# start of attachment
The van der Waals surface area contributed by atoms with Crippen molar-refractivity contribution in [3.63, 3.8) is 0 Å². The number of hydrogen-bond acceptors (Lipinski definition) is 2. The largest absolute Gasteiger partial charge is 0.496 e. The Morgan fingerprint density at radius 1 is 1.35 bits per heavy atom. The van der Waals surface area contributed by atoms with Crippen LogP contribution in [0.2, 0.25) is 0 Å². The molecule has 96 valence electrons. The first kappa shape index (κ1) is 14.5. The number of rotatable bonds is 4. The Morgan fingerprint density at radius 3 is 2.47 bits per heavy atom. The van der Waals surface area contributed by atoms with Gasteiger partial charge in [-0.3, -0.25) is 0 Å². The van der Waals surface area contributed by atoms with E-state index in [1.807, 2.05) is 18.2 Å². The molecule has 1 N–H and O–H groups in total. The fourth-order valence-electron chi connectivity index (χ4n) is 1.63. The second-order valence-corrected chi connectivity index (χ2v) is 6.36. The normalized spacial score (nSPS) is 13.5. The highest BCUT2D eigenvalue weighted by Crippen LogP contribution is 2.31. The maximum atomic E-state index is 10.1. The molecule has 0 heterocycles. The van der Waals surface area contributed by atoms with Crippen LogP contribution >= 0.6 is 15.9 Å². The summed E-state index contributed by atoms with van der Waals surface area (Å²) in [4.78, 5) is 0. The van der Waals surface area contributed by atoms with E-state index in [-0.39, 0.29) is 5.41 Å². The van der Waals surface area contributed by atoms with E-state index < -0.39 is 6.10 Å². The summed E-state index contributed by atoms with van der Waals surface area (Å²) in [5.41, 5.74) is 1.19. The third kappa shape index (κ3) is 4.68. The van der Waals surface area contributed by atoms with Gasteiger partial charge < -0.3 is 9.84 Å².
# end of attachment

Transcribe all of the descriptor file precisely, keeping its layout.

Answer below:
The van der Waals surface area contributed by atoms with Crippen molar-refractivity contribution in [3.63, 3.8) is 0 Å². The number of hydrogen-bond acceptors (Lipinski definition) is 2. The largest absolute Gasteiger partial charge is 0.496 e. The Morgan fingerprint density at radius 1 is 1.35 bits per heavy atom. The van der Waals surface area contributed by atoms with Crippen LogP contribution in [0.2, 0.25) is 0 Å². The molecule has 96 valence electrons. The first kappa shape index (κ1) is 14.5. The number of rotatable bonds is 4. The Morgan fingerprint density at radius 3 is 2.47 bits per heavy atom. The van der Waals surface area contributed by atoms with Gasteiger partial charge in [-0.3, -0.25) is 0 Å². The van der Waals surface area contributed by atoms with E-state index in [1.807, 2.05) is 18.2 Å². The molecule has 1 N–H and O–H groups in total. The fourth-order valence-electron chi connectivity index (χ4n) is 1.63. The second-order valence-corrected chi connectivity index (χ2v) is 6.36. The normalized spacial score (nSPS) is 13.5. The highest BCUT2D eigenvalue weighted by Crippen LogP contribution is 2.31. The maximum atomic E-state index is 10.1. The molecule has 0 heterocycles. The van der Waals surface area contributed by atoms with Crippen LogP contribution >= 0.6 is 15.9 Å². The summed E-state index contributed by atoms with van der Waals surface area (Å²) in [4.78, 5) is 0. The van der Waals surface area contributed by atoms with E-state index in [-0.39, 0.29) is 5.41 Å². The van der Waals surface area contributed by atoms with E-state index < -0.39 is 6.10 Å². The summed E-state index contributed by atoms with van der Waals surface area (Å²) in [5.41, 5.74) is 1.19. The third kappa shape index (κ3) is 4.68. The van der Waals surface area contributed by atoms with Gasteiger partial charge < -0.3 is 9.84 Å².